Pyroptosis shares some similarities to necroptosis, but while necroptosis is thought to be a secondary cell death response to situations where apoptosis is inhibited, pyroptosis is generally a primary response to infectious organisms. Pyroptosis is induced in cells of the innate immune system, such as monocytes, marcrophages, and dendritic cells in the presence of pathogen-associated molecular patterns (PAMPs) expressed on microbial pathogens or by cell-derived DAMPs. Canonical induction of pyroptosis requires activation of caspase-1 that cleaves and activates inflammatory cytokines like IL-1b and IL-18.  In addition, caspase-1 cleaves the pore-forming protein gasdermin D.

Upon cleavage the N-terminal fragment of gasdermin D oligomerizes to form a pore similar to, but larger than, MLKL, allowing secretion of inflammatory DAMPs and cytokines. In this process caspase-1 is activated by a variety of inflammasome complexes, typically consisting of a cytosolic-pattern recognition receptor (PPR; a nucleotide binding domain and leucine-rich repeat [NLR] or AIM2-like family members), an adaptor protein (ASC/TMS1), and pro-caspase-1. Distinct inflammasome complexes can recognize distinct PAMPs and DAMPs to trigger pyroptosis. The best characterized pathway triggered by the NLR, NLRP3, occurs through a two-step process. The first step is a priming signal, NF-kB is activated to induce the expression of a number of inflammasome components including NLRP3, pro-IL-1b, and pro-IL-18. In the second activation step, caspase-1 is activated and gasdermin D and cytokines are proteolytically activated.

While regulated necrosis signaling pathways are frequently studied in the context of infectious diseases, they are proving to have widespread pathological significance, including neurodegeneration, autoimmune disease, cancer, metabolic diseases, cardiovascular disease, inflammation in the liver, pancreas, kidney, and intestine, as well as other chronic inflammatory diseases. Components of these pathways can serve as key biomarkers as well potential therapeutic targets. Currently, therapeutic strategies have been realized targeting IL-1b and its receptor for treatment of arthritis and other inflammatory disorders. However, as these approaches can lead to general immune suppression, more targeted approaches to inhibiting the inflammasome, including NLRs and inflammatory caspases, may provide additional, widely applicable therapeutics. Inhibitors for necroptosis have also been identified that directly target RIPK1, RIPK3, and MLKL. Clinical studies are already being performed for RIPK1 inhibitors, which may be used for neurodegenerative and inflammatory diseases. Together, these pathways are offering tremendous promise for the understanding and treatment of disease.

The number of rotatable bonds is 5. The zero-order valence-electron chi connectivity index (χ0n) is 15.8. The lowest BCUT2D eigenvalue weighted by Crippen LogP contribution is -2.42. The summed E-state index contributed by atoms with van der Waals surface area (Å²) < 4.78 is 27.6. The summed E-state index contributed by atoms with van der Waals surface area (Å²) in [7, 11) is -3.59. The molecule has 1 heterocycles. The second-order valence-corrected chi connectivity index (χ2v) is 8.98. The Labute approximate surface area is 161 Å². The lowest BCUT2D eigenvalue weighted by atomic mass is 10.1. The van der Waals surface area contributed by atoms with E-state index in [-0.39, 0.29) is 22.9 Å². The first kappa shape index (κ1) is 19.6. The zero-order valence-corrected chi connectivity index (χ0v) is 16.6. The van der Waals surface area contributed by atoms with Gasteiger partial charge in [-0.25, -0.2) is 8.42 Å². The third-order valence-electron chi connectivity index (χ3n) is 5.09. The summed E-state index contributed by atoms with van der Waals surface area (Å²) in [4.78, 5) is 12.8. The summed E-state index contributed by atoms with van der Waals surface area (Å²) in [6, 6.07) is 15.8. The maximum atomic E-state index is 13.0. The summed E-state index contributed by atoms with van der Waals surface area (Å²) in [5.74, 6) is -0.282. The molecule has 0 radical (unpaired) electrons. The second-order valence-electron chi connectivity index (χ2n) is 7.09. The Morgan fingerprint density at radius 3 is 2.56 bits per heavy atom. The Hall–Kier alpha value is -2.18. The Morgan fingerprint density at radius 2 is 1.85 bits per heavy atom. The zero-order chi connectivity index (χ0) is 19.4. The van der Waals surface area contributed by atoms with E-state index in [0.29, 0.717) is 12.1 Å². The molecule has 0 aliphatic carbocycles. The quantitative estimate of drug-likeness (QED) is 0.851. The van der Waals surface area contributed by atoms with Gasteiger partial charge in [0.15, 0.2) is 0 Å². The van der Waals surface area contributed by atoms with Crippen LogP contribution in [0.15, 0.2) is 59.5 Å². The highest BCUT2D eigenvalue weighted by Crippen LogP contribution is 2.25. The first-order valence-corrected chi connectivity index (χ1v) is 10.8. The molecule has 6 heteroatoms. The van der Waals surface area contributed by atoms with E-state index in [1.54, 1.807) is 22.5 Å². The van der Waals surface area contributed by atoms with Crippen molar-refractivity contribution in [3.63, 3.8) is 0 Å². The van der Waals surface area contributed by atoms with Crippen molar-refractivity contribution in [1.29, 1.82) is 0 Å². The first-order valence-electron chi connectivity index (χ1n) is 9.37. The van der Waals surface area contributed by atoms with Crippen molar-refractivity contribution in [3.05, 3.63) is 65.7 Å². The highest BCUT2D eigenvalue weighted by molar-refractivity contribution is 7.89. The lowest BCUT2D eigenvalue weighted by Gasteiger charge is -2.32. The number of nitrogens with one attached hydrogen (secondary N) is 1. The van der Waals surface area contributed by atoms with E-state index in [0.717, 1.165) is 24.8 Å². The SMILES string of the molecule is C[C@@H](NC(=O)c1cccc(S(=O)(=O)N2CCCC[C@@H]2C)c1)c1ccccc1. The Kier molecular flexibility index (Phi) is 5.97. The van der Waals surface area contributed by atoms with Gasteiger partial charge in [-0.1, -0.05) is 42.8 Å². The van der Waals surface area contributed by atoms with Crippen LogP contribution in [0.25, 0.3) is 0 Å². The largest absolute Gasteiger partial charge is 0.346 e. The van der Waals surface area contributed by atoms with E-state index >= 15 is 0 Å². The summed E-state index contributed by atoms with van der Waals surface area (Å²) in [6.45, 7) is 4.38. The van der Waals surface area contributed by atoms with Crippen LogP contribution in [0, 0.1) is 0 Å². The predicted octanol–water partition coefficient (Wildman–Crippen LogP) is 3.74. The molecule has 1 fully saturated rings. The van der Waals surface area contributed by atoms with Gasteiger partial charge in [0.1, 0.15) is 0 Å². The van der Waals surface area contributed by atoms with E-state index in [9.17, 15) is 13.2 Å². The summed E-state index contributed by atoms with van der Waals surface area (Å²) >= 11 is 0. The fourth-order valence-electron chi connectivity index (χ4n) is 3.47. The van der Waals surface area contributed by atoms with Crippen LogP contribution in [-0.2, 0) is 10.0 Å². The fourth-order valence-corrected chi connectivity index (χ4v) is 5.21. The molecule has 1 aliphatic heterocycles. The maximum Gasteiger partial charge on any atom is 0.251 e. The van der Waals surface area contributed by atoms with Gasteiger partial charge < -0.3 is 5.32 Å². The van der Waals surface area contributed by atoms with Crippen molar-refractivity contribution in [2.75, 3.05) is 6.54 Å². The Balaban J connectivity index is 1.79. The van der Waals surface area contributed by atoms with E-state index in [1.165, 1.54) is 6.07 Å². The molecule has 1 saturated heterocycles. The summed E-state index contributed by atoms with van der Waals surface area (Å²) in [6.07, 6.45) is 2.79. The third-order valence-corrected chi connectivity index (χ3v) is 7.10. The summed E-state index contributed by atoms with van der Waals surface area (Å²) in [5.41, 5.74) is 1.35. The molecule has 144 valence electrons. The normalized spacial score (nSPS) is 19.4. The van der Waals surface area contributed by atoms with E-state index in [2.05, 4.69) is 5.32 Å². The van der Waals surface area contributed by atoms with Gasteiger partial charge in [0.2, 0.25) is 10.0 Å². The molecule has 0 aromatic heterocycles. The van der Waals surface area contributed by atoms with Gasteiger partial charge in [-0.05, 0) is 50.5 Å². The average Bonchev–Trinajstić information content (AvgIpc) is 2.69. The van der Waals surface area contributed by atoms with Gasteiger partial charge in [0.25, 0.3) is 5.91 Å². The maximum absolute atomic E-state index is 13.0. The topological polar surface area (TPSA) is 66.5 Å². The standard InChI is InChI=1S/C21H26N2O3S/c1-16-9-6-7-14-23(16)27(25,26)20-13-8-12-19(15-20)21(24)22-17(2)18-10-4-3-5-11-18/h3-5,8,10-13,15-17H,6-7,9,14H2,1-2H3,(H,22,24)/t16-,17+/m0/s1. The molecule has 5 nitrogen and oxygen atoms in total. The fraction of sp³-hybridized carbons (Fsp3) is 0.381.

Learn more about regulating apoptosis signaling.

PMID 29593066
PMID 30341423
PMID 27932073
PMID 27999438
PMID 18437888


Gary Kasof, PhD
Gary Kasof, PhD
Dr. Gary Kasof is a Senior Research Fellow working on antibody development and has been at Cell Signaling Technology for over 17 years. He has contributed to the release of nearly 1000 antibodies in several research areas, most notable in cell death and autophagy. Prior to CST he received his PhD from Columbia University in 1995, and has worked at Rutgers University and AstraZeneca.